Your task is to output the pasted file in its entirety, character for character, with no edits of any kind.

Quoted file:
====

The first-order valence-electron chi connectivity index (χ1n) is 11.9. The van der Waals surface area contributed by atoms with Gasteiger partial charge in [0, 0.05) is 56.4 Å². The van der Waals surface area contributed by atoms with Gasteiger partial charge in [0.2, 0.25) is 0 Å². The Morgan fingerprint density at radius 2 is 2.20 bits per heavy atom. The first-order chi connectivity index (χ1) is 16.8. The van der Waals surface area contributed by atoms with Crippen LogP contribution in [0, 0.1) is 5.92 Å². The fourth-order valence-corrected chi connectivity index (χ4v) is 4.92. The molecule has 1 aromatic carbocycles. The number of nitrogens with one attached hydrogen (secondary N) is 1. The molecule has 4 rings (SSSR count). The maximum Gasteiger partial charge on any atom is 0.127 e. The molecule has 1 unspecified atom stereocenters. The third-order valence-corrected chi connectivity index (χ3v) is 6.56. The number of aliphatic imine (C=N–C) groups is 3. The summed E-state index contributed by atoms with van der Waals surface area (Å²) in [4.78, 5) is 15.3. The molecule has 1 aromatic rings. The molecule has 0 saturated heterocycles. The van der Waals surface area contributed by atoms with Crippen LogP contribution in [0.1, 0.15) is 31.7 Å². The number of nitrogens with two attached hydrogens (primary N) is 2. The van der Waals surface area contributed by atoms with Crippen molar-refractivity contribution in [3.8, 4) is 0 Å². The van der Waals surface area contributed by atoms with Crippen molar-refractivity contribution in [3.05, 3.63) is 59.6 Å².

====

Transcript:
The first-order valence-electron chi connectivity index (χ1n) is 11.9. The van der Waals surface area contributed by atoms with Gasteiger partial charge in [0, 0.05) is 56.4 Å². The van der Waals surface area contributed by atoms with Gasteiger partial charge in [0.2, 0.25) is 0 Å². The Morgan fingerprint density at radius 2 is 2.20 bits per heavy atom. The first-order chi connectivity index (χ1) is 16.8. The van der Waals surface area contributed by atoms with Crippen LogP contribution in [0, 0.1) is 5.92 Å². The fourth-order valence-corrected chi connectivity index (χ4v) is 4.92. The molecule has 1 aromatic carbocycles. The number of nitrogens with one attached hydrogen (secondary N) is 1. The molecule has 4 rings (SSSR count). The maximum Gasteiger partial charge on any atom is 0.127 e. The molecule has 1 unspecified atom stereocenters. The third-order valence-corrected chi connectivity index (χ3v) is 6.56. The number of aliphatic imine (C=N–C) groups is 3. The summed E-state index contributed by atoms with van der Waals surface area (Å²) in [4.78, 5) is 15.3. The molecule has 1 aromatic rings. The molecule has 0 saturated heterocycles. The van der Waals surface area contributed by atoms with Crippen LogP contribution in [0.1, 0.15) is 31.7 Å². The number of nitrogens with two attached hydrogens (primary N) is 2. The van der Waals surface area contributed by atoms with Crippen molar-refractivity contribution in [3.8, 4) is 0 Å². The van der Waals surface area contributed by atoms with Crippen molar-refractivity contribution in [3.05, 3.63) is 59.6 Å².